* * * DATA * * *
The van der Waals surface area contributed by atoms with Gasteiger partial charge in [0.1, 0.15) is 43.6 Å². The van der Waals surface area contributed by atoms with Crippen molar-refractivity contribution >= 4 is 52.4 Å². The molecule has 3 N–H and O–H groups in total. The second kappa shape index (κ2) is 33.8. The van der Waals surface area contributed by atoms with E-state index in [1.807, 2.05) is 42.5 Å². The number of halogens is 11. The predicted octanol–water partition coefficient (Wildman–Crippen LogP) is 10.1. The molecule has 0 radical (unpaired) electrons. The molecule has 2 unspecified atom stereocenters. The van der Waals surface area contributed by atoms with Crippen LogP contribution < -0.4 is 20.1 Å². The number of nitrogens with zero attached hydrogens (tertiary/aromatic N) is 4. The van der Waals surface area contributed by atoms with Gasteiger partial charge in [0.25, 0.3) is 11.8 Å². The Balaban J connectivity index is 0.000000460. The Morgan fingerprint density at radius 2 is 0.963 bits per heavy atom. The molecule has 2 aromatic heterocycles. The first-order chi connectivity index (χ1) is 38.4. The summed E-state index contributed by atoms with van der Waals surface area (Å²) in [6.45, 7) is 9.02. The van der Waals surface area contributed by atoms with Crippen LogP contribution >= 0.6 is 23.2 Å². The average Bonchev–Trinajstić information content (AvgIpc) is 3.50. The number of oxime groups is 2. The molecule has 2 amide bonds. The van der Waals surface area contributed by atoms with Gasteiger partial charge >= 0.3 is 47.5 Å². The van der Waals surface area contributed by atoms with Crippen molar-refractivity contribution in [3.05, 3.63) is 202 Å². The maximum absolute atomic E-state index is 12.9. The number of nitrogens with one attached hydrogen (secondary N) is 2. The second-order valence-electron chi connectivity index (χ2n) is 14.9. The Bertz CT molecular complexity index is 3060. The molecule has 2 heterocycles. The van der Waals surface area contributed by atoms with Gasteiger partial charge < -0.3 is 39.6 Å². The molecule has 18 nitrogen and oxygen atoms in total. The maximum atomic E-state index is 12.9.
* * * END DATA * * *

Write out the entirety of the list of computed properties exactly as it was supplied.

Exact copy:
The van der Waals surface area contributed by atoms with Gasteiger partial charge in [0.1, 0.15) is 43.6 Å². The van der Waals surface area contributed by atoms with Crippen molar-refractivity contribution >= 4 is 52.4 Å². The molecule has 3 N–H and O–H groups in total. The second kappa shape index (κ2) is 33.8. The van der Waals surface area contributed by atoms with E-state index in [1.807, 2.05) is 42.5 Å². The number of halogens is 11. The predicted octanol–water partition coefficient (Wildman–Crippen LogP) is 10.1. The molecule has 0 radical (unpaired) electrons. The molecule has 2 unspecified atom stereocenters. The van der Waals surface area contributed by atoms with Crippen LogP contribution < -0.4 is 20.1 Å². The number of nitrogens with zero attached hydrogens (tertiary/aromatic N) is 4. The van der Waals surface area contributed by atoms with Gasteiger partial charge in [0.25, 0.3) is 11.8 Å². The Balaban J connectivity index is 0.000000460. The Morgan fingerprint density at radius 2 is 0.963 bits per heavy atom. The molecule has 2 aromatic heterocycles. The first-order chi connectivity index (χ1) is 38.4. The summed E-state index contributed by atoms with van der Waals surface area (Å²) in [6.45, 7) is 9.02. The van der Waals surface area contributed by atoms with Crippen LogP contribution >= 0.6 is 23.2 Å². The average Bonchev–Trinajstić information content (AvgIpc) is 3.50. The number of oxime groups is 2. The molecule has 2 amide bonds. The van der Waals surface area contributed by atoms with Gasteiger partial charge >= 0.3 is 47.5 Å². The van der Waals surface area contributed by atoms with Crippen molar-refractivity contribution in [3.05, 3.63) is 202 Å². The maximum absolute atomic E-state index is 12.9. The number of nitrogens with one attached hydrogen (secondary N) is 2. The second-order valence-electron chi connectivity index (χ2n) is 14.9. The Bertz CT molecular complexity index is 3060. The molecule has 2 heterocycles. The van der Waals surface area contributed by atoms with Gasteiger partial charge < -0.3 is 39.6 Å². The molecule has 18 nitrogen and oxygen atoms in total. The maximum atomic E-state index is 12.9.